Academic journal article Defense Counsel Journal

Taking the "Product" out of Product Liability: Litigation Risks and Business Implications of Innovator and Co-Promoter Liability

Academic journal article Defense Counsel Journal

Taking the "Product" out of Product Liability: Litigation Risks and Business Implications of Innovator and Co-Promoter Liability

Article excerpt

PLAINTIFF files a lawsuit claiming that her use of a prescription medication caused her to sustain injuries. Brand Pharmaceuticals did not manufacture the drug and therefore cannot be liable to Plaintiff, right? Not necessarily. Two emerging theories of liability, so-called "innovator liability" and "co-promoter liability," aim to hold a non-manufacturer responsible for injuries caused by another company's pharmaceutical product. Under innovator liability, a pharmaceutical manufacturer may be liable for injuries caused by a competitor's generic version of its brand drug based on its supposed responsibility for the drug's prescribing information. Under co-promoter liability, a company that contracts to market another manufacturer's pharmaceutical product may be liable based solely on its marketing activities. This article explores the theories underlying these novel sources of liability and proposes business strategies to consider that could help mitigate these emerging risks.

I. Traditional Tort Doctrine Limits Product Liability to the Manufacturer of the Product.

By asserting innovator and co-promoter liability, plaintiffs are attempting to circumvent well-established tort law principles. It is axiomatic that "[a] fundamental principle of traditional products liability law is that the plaintiff must prove that the defendant supplied the product which caused the injury." (1) A plaintiff suing for alleged injuries from a pharmaceutical product (or medical device) must identify the actual defendant that manufactured the product she alleges injured her. (2)

When advancing theories of innovator and co-promoter liability, plaintiffs target defendants they acknowledge played no role in manufacturing or supplying the drug that allegedly caused their injury. These theories require courts to suspend traditional tort law doctrines of causation and duty and have, for that reason, largely been rejected. However, as discussed below, a handful of jurisdictions have viewed these theories more favorably.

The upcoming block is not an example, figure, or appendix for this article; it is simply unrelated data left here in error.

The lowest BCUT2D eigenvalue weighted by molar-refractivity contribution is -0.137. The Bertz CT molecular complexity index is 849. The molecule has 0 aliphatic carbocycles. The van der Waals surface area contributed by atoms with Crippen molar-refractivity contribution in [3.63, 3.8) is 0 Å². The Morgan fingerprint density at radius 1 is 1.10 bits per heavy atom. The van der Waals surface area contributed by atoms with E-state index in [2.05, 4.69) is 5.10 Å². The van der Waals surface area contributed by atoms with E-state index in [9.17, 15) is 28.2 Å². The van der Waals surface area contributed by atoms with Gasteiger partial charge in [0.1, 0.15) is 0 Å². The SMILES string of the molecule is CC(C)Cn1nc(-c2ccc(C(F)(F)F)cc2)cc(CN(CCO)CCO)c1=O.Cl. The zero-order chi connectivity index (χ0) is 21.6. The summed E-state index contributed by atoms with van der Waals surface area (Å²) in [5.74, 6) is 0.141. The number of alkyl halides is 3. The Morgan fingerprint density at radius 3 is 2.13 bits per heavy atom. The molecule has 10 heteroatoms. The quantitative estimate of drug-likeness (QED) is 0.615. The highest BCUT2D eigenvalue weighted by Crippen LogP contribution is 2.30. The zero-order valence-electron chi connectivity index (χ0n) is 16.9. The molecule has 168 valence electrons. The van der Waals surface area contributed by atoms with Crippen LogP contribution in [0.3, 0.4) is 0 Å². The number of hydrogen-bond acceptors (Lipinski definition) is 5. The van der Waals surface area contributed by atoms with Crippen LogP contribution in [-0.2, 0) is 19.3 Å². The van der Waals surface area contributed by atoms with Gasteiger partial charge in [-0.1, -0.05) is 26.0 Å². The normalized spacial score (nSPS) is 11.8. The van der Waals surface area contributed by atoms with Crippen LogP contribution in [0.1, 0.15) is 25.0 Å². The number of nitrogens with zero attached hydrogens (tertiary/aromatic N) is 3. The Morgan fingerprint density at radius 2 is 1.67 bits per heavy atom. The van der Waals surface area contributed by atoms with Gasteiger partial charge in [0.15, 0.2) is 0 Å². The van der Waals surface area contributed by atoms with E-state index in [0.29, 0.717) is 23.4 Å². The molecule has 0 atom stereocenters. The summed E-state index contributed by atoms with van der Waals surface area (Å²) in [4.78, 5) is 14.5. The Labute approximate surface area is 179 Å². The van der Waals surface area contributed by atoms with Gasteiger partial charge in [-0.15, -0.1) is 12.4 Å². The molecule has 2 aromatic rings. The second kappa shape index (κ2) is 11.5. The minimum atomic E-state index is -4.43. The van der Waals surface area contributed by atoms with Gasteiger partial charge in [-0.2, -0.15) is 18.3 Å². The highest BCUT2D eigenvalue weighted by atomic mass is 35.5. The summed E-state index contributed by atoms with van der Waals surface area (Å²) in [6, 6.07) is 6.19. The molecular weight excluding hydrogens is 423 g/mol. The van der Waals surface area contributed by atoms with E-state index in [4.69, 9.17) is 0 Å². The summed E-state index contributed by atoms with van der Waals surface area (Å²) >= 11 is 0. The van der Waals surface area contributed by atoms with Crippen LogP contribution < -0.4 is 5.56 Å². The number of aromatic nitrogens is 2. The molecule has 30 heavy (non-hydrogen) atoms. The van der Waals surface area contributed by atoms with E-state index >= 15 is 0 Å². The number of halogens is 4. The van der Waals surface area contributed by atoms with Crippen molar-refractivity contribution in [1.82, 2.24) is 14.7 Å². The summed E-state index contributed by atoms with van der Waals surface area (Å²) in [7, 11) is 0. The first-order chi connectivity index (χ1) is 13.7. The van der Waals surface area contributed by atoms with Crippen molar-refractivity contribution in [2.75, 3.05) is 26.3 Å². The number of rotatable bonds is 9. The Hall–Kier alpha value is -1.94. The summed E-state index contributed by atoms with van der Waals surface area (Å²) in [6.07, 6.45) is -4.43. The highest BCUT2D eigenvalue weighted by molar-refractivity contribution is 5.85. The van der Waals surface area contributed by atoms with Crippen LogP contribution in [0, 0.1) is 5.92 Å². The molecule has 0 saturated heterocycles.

II. Innovator Liability Against Brand Manufacturers for Generic Drugs

A. Background: Hatch-Waxman Act, Wyeth v. Levine, and PLIVA v. Mensing

The roots of innovator liability can be found in the Drug Price Competition and Patent Term Restoration Act of 1984, commonly referred to as the "Hatch-Waxman Act." (3) Designed to facilitate the entrance of generic drugs into the pharmaceuticals market, the Hatch-Waxman Act relaxed the requirements for U.S. Food and Drug Administration (FDA) approval for those drugs. Instead of having to leap the same clinical hurdles as the original drug sponsor, generic manufacturers need only demonstrate that their product is "the same as" an existing brand drug, meaning that it is bioequivalent to its brand counterpart and has the same active ingredient(s), route of administration, dosage form, and strength. (4) Other than routine information reflecting the different manufacturer or distributor, the generic drug also must have "the same" prescribing information, i.e. label, as the brand drug (i.e., the reference listed drug) on which its approval was based. (5)

This requirement of "sameness" is key to two recent U.S. Supreme Court decisions addressing federal preemption that appear to have reinvigorated innovator liability arguments. In Wyeth v. Levine, the Court held that FDA's approval of a brand drug's prescribing information did not preempt state-law failure-to-warn claims because the brand manufacturer had discretion under FDA's "changes being effected" (CBE) regulation to unilaterally strengthen a drug warning. (6) Two years later, however, the Court held in PLIVA, Inc. v. Mensing, that failure to warn claims against generic manufacturers were preempted because--due to the Hatch-Waxman Act's sameness requirement generic manufacturers cannot use the CBE process to unilaterally change their labels. (7)

In the post-Hatch-Waxman age, approximately 80% of prescriptions are filled with generic pharmaceuticals. …

Search by... Author
Show... All Results Primary Sources Peer-reviewed

Oops!

An unknown error has occurred. Please click the button below to reload the page. If the problem persists, please try again in a little while.